This patient safety blog is named for Florence Nightingale because I wanted it to reflect the kind of advocacy Nightingale did, advancing health and healthcare with a keen eye on the realities front line clinicians face. I hope you'll enjoy this week-long tribute to how you, the descendants of Florence, continue to make patients safe.
Florence Nightingale is often associated with the post-World War II "nurse-as-doctor's-helper" figure that populated novels, TV shows, and ads as baby boomers and Gen-Xers grew up. But this image was more about how women in that era were seen than about nursing, Nightingale-style.
I often use this picture when I speak, noting that nurses used to kneel down, pledging our intention to do good, right, and just things in our professional capacity. Most people laugh, readily identifying the most obvious things that have changed: that apron, that cap; that position, that hairstyle, and the fact that they're both women.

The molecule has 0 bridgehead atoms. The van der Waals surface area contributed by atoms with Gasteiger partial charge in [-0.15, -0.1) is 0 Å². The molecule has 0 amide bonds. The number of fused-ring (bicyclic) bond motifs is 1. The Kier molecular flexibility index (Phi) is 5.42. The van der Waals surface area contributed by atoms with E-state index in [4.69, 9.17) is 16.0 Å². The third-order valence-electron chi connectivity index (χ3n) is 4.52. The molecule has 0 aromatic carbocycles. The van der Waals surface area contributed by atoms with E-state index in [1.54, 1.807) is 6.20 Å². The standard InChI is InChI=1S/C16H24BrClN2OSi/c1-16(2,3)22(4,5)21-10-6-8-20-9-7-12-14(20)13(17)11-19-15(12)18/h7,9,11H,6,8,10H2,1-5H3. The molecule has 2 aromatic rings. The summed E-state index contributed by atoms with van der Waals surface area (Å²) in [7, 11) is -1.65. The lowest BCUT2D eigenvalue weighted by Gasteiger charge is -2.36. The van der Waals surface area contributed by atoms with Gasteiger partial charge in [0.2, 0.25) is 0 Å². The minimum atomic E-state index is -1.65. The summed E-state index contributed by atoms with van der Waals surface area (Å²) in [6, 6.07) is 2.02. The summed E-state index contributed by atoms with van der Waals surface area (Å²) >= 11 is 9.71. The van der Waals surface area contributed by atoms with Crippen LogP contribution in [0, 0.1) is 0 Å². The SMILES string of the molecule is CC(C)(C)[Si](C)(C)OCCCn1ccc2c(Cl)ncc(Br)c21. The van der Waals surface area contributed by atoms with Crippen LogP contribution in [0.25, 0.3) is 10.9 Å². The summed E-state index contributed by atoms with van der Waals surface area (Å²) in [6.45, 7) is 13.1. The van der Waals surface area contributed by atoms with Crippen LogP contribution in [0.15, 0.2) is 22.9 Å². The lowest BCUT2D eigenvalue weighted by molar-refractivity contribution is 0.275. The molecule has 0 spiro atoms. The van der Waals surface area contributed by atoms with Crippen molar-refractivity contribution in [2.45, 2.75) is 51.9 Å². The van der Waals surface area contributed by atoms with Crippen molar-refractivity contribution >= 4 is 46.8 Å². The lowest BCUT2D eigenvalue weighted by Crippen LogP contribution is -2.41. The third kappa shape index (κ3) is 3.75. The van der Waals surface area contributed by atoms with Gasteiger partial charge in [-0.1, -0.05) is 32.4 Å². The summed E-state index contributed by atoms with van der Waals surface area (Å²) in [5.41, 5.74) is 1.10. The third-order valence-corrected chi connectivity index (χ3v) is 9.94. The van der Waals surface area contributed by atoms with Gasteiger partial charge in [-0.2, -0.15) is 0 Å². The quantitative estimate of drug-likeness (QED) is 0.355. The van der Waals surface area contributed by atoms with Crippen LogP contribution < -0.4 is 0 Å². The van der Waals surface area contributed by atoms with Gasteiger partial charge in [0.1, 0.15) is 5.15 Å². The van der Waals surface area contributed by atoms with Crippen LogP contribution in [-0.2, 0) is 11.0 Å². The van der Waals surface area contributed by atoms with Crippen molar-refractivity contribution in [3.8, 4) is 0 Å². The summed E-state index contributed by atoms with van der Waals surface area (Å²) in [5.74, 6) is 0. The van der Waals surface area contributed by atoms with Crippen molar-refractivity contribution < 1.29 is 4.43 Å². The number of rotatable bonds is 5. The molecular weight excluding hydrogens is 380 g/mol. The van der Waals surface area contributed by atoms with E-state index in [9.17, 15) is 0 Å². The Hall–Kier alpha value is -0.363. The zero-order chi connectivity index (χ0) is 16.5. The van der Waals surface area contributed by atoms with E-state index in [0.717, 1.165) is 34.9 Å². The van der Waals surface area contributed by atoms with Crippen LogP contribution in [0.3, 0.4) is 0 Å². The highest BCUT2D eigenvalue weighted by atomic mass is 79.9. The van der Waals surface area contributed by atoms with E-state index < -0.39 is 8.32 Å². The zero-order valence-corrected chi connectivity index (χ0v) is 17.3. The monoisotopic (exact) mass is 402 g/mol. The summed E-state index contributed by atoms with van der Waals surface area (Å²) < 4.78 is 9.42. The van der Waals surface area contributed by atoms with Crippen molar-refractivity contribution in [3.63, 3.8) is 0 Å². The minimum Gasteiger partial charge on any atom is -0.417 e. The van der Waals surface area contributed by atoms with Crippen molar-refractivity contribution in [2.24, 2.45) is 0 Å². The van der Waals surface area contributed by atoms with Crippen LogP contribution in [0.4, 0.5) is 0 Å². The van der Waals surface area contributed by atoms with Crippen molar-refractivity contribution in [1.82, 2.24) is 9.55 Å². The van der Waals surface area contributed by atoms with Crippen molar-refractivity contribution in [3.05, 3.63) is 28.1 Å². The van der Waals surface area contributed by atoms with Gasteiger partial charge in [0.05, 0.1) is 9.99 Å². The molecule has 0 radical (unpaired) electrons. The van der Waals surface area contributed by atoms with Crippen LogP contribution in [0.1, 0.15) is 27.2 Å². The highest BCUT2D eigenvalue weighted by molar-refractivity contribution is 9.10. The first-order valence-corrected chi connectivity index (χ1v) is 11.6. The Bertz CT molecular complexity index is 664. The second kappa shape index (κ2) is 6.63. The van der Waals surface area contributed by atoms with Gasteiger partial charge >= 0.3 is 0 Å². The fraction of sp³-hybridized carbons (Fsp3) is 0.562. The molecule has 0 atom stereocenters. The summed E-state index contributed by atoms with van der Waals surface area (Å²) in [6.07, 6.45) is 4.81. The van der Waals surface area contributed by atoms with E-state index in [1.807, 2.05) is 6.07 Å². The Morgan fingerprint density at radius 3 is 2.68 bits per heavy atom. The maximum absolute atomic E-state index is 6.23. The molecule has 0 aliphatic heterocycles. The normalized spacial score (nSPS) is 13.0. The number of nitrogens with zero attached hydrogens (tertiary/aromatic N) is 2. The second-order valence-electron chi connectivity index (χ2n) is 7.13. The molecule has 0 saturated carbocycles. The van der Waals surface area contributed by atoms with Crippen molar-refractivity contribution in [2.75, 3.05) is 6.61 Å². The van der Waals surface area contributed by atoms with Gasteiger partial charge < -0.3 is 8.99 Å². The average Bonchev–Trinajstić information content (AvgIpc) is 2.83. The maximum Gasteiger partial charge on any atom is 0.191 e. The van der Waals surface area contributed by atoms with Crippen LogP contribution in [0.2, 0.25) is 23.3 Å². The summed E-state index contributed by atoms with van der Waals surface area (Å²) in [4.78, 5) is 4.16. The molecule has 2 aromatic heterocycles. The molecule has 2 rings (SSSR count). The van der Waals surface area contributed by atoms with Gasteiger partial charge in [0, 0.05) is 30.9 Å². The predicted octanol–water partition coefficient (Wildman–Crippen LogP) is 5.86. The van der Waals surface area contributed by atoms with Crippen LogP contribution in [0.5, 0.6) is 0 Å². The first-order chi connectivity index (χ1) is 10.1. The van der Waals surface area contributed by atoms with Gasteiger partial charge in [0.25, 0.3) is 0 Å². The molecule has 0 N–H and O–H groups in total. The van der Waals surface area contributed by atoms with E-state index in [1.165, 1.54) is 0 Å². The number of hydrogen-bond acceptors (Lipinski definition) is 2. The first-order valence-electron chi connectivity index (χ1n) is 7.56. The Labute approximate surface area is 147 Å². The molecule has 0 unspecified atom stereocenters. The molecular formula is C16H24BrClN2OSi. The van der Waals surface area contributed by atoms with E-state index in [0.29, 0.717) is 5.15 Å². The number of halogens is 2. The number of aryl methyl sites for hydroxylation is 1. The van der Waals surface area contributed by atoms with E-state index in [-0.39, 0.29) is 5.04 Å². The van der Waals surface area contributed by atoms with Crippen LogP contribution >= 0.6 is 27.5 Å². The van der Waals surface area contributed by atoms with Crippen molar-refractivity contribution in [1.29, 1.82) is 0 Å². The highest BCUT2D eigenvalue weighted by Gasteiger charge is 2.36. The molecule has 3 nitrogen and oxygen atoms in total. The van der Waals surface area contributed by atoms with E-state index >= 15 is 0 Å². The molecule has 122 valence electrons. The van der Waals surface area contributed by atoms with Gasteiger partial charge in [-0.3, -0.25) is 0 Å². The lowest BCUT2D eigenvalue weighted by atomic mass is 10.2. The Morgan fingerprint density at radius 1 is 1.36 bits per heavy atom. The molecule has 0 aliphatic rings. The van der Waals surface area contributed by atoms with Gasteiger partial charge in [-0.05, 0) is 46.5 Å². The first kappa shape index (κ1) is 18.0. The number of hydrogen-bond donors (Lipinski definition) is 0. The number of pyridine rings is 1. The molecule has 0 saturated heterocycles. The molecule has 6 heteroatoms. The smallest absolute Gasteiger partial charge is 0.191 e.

But while a deeply felt desire to "do right" by patients remains a stronghold of nursing, it's worth noting that pledges are now supported by emerging practices and norms, offering increasingly reliable ways for caring people to turn good intentions into desired outcomes.
I hope you'll visit every day in the coming week, find the tributes and take-aways helpful, then subscribe to Florence dot com. To appeal to your senses, here's what Flo & Bo have in store:
Thursday, 5/7: Can you hear me? Can you hear me now?
Friday, 5/8: Do you see what I see?
Saturday, 5/9: Something smells good
Sunday, 5/10: A touching tribute
Monday, 5/11: While it's sometimes tempting to eat the young, here's a better recipe
Tuesday, 5/12: Happy Birthday, Miss Nightingale!
Feel free to use the comment section. It's your party!